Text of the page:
Weight loss surgery 'doesn't cure diabetes'
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Does Weight Loss Surgery Cure Diabetes?
More than 30 studies say yes, according to the ASMBS. One recent study in the Journal of the American Medical Association (JAMA) found that 73 percent of people with diabetes who underwent gastric banding combined with conventional therapy achieved remission, which is defined as normal blood sugar levels and no need for diabetes medication. By contrast, just 13 percent of those people who received only conventional therapy went into remission. In this study, conventional therapy comprised lifestyle modificatons such as diet and increased physical activity, along with medication.
The people in the nonsurgical group lost just 1.7 percent of their body weight, compared with almost 21 percent among those who underwent gastric banding.
A landmark 2004 study in JAMA of more than 22,000 people who underwent bariatric surgery showed that type 2 diabetes was completely resolved in 76.8 percent of people, and it improved in 86 percent of people. The bariatric surgery procedures performed in this study included gastric banding, gastric bypass, gastroplasty, biliopancreatic diversion or duodenal switch, and others (such as jejunoileal bypass, a bypass of a section of the small intestine).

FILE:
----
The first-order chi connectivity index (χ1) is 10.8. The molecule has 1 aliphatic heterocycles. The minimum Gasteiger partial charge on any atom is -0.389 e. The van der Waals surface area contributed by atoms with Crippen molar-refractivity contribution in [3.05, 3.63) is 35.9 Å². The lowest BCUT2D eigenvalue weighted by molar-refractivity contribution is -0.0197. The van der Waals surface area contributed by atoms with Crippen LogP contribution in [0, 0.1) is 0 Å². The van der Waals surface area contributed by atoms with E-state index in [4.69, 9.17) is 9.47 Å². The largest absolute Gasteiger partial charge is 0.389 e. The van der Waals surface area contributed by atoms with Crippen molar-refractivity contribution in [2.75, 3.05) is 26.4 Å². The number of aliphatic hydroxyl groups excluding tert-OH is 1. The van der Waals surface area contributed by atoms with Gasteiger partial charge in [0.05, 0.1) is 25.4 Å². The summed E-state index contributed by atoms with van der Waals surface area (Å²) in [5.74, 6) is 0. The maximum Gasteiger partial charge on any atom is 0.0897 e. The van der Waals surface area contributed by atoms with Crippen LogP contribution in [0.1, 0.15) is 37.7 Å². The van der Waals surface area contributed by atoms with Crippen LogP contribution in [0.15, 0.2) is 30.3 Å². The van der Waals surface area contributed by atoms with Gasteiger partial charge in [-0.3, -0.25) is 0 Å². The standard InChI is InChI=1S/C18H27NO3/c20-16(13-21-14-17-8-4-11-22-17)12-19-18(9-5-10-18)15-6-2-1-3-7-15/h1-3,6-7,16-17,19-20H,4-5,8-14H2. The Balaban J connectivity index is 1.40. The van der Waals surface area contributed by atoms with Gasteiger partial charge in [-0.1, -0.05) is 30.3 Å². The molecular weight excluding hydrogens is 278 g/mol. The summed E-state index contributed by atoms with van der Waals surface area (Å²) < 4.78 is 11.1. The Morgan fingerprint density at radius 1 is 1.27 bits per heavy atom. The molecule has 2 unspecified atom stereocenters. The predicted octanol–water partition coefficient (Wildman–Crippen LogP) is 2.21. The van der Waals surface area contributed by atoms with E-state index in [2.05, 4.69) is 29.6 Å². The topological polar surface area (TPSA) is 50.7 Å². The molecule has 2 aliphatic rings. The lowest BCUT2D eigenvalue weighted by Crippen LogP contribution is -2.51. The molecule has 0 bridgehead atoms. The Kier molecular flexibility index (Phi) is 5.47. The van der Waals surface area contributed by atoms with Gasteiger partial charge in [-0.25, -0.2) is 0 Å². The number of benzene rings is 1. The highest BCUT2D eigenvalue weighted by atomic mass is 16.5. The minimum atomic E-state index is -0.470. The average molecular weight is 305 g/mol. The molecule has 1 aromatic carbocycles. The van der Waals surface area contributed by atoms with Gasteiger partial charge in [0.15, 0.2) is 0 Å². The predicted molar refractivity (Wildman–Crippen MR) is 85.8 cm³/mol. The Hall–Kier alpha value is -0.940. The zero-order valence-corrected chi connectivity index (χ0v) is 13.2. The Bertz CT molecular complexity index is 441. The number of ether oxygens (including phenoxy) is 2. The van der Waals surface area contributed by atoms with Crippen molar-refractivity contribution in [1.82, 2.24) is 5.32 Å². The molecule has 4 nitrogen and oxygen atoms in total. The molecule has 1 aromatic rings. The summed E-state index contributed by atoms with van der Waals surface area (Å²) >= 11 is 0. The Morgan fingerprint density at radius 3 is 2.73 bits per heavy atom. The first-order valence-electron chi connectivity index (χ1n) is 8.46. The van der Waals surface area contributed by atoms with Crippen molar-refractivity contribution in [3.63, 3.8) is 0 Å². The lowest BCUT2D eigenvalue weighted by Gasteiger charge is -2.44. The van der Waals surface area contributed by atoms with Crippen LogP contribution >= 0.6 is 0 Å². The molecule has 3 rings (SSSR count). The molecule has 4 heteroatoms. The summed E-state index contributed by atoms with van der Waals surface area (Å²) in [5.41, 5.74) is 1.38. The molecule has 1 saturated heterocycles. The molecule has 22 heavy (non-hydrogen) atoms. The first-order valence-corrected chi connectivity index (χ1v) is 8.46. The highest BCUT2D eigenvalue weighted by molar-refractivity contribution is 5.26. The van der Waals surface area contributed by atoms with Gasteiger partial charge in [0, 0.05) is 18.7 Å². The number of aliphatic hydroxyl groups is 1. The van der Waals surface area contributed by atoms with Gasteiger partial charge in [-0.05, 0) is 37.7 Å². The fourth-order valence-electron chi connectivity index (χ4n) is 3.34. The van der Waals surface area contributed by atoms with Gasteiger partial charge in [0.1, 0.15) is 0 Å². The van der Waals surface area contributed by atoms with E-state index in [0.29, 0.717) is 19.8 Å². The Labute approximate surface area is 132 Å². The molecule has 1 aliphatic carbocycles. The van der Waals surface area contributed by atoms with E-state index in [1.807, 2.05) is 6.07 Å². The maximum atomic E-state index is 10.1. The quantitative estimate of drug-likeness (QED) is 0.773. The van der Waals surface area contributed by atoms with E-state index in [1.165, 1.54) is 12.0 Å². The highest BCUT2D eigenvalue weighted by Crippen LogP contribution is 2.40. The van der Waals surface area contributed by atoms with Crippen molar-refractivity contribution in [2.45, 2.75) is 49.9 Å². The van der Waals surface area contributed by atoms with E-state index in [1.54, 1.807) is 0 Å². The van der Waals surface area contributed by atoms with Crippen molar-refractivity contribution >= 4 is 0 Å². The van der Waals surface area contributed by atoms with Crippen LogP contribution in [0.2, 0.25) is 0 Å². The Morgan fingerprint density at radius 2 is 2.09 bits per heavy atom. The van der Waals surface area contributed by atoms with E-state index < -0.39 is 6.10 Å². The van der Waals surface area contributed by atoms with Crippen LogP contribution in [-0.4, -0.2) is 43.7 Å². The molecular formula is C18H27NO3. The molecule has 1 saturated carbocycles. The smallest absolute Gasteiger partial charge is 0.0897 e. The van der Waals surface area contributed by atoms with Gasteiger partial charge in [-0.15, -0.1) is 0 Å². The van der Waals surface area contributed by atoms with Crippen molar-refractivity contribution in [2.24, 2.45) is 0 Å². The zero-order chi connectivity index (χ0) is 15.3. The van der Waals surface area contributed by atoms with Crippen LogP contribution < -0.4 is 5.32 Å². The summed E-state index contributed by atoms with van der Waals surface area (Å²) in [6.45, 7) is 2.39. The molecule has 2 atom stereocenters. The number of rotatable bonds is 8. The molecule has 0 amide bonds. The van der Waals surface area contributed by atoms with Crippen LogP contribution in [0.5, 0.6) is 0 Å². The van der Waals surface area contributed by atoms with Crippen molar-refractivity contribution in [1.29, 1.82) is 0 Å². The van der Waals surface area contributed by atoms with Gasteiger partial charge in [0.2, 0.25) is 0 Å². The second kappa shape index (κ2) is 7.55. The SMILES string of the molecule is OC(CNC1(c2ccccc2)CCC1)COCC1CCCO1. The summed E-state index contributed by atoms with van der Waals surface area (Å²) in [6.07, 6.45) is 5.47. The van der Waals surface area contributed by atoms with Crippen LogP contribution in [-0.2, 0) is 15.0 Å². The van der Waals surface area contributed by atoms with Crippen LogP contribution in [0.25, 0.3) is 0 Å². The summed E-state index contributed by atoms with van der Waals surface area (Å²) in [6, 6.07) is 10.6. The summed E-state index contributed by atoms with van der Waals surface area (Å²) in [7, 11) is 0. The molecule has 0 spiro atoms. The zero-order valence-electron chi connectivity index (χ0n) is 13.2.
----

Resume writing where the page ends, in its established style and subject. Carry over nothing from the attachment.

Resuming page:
What's more, a study in the Annals of Surgery showed that 83 percent of 240 people who underwent gastric bypass were cured of their diabetes. Two studies in the New England Journal of Medicine found that bariatric surgery reduces the long-term mortality associated with obesity. In one of the two studies, the researchers found that long-term total mortality after gastric bypass surgery was significantly reduced, particularly deaths from diabetes.
Hutcher thinks the surgeries may benefit even people with diabetes who are not overweight or obese.